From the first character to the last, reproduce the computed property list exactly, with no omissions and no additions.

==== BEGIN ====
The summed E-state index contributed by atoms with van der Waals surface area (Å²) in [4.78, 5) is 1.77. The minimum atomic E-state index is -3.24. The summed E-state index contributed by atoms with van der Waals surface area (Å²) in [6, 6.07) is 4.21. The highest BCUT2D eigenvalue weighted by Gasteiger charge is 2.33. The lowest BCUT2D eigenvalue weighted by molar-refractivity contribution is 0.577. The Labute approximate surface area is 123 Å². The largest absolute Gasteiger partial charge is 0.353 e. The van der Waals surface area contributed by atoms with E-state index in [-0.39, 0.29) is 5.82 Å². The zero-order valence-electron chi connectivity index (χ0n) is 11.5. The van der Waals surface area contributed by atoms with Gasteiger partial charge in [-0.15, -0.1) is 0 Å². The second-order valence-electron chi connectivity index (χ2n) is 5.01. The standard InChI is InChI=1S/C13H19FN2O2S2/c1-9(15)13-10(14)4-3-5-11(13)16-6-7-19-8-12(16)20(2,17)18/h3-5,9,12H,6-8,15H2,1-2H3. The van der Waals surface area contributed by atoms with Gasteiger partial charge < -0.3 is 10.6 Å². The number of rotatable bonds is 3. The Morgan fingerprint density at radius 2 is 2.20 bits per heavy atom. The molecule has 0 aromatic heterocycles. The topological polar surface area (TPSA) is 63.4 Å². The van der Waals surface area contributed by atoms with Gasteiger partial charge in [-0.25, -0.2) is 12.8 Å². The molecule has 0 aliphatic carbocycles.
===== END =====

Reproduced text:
The summed E-state index contributed by atoms with van der Waals surface area (Å²) in [4.78, 5) is 1.77. The minimum atomic E-state index is -3.24. The summed E-state index contributed by atoms with van der Waals surface area (Å²) in [6, 6.07) is 4.21. The highest BCUT2D eigenvalue weighted by Gasteiger charge is 2.33. The lowest BCUT2D eigenvalue weighted by molar-refractivity contribution is 0.577. The Labute approximate surface area is 123 Å². The largest absolute Gasteiger partial charge is 0.353 e. The van der Waals surface area contributed by atoms with E-state index in [-0.39, 0.29) is 5.82 Å². The zero-order valence-electron chi connectivity index (χ0n) is 11.5. The van der Waals surface area contributed by atoms with Gasteiger partial charge in [-0.15, -0.1) is 0 Å². The second-order valence-electron chi connectivity index (χ2n) is 5.01. The standard InChI is InChI=1S/C13H19FN2O2S2/c1-9(15)13-10(14)4-3-5-11(13)16-6-7-19-8-12(16)20(2,17)18/h3-5,9,12H,6-8,15H2,1-2H3. The van der Waals surface area contributed by atoms with Gasteiger partial charge < -0.3 is 10.6 Å². The number of rotatable bonds is 3. The Morgan fingerprint density at radius 2 is 2.20 bits per heavy atom. The molecule has 0 aromatic heterocycles. The topological polar surface area (TPSA) is 63.4 Å². The van der Waals surface area contributed by atoms with Gasteiger partial charge in [-0.25, -0.2) is 12.8 Å². The molecule has 0 aliphatic carbocycles.